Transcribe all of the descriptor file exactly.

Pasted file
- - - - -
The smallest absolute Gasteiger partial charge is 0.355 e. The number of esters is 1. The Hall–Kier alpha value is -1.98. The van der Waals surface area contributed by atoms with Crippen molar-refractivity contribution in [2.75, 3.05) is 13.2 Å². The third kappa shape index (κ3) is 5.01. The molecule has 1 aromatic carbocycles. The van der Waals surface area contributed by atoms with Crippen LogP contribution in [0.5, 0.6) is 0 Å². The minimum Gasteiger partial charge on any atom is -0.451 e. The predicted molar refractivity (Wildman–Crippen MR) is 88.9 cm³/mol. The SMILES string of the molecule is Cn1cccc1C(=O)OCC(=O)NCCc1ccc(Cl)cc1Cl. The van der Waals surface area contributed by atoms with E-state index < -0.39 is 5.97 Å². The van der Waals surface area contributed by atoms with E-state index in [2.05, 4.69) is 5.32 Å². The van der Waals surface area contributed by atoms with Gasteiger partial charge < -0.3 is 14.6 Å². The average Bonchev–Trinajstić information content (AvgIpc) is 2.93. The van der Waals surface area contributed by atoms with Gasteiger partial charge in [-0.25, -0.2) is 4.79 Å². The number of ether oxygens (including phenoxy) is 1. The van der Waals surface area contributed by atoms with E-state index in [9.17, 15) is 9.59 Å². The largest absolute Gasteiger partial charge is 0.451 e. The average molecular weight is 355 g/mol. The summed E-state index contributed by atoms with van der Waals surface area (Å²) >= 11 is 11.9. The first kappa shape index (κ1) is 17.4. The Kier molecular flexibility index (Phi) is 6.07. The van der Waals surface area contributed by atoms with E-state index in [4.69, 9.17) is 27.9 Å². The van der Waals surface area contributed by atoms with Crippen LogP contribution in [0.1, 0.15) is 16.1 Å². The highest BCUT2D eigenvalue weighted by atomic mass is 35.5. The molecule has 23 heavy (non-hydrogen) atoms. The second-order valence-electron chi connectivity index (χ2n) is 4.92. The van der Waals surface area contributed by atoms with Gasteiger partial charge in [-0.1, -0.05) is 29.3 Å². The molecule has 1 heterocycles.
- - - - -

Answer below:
The smallest absolute Gasteiger partial charge is 0.355 e. The number of esters is 1. The Hall–Kier alpha value is -1.98. The van der Waals surface area contributed by atoms with Crippen molar-refractivity contribution in [2.75, 3.05) is 13.2 Å². The third kappa shape index (κ3) is 5.01. The molecule has 1 aromatic carbocycles. The van der Waals surface area contributed by atoms with Crippen LogP contribution in [0.5, 0.6) is 0 Å². The minimum Gasteiger partial charge on any atom is -0.451 e. The predicted molar refractivity (Wildman–Crippen MR) is 88.9 cm³/mol. The SMILES string of the molecule is Cn1cccc1C(=O)OCC(=O)NCCc1ccc(Cl)cc1Cl. The van der Waals surface area contributed by atoms with E-state index < -0.39 is 5.97 Å². The van der Waals surface area contributed by atoms with E-state index in [2.05, 4.69) is 5.32 Å². The van der Waals surface area contributed by atoms with Gasteiger partial charge < -0.3 is 14.6 Å². The average Bonchev–Trinajstić information content (AvgIpc) is 2.93. The van der Waals surface area contributed by atoms with Gasteiger partial charge in [-0.25, -0.2) is 4.79 Å². The number of ether oxygens (including phenoxy) is 1. The van der Waals surface area contributed by atoms with E-state index in [9.17, 15) is 9.59 Å². The largest absolute Gasteiger partial charge is 0.451 e. The average molecular weight is 355 g/mol. The summed E-state index contributed by atoms with van der Waals surface area (Å²) >= 11 is 11.9. The first kappa shape index (κ1) is 17.4. The Kier molecular flexibility index (Phi) is 6.07. The van der Waals surface area contributed by atoms with E-state index in [4.69, 9.17) is 27.9 Å². The van der Waals surface area contributed by atoms with Crippen LogP contribution in [0.1, 0.15) is 16.1 Å². The highest BCUT2D eigenvalue weighted by atomic mass is 35.5. The molecule has 23 heavy (non-hydrogen) atoms. The second-order valence-electron chi connectivity index (χ2n) is 4.92. The van der Waals surface area contributed by atoms with Gasteiger partial charge in [-0.1, -0.05) is 29.3 Å². The molecule has 1 heterocycles.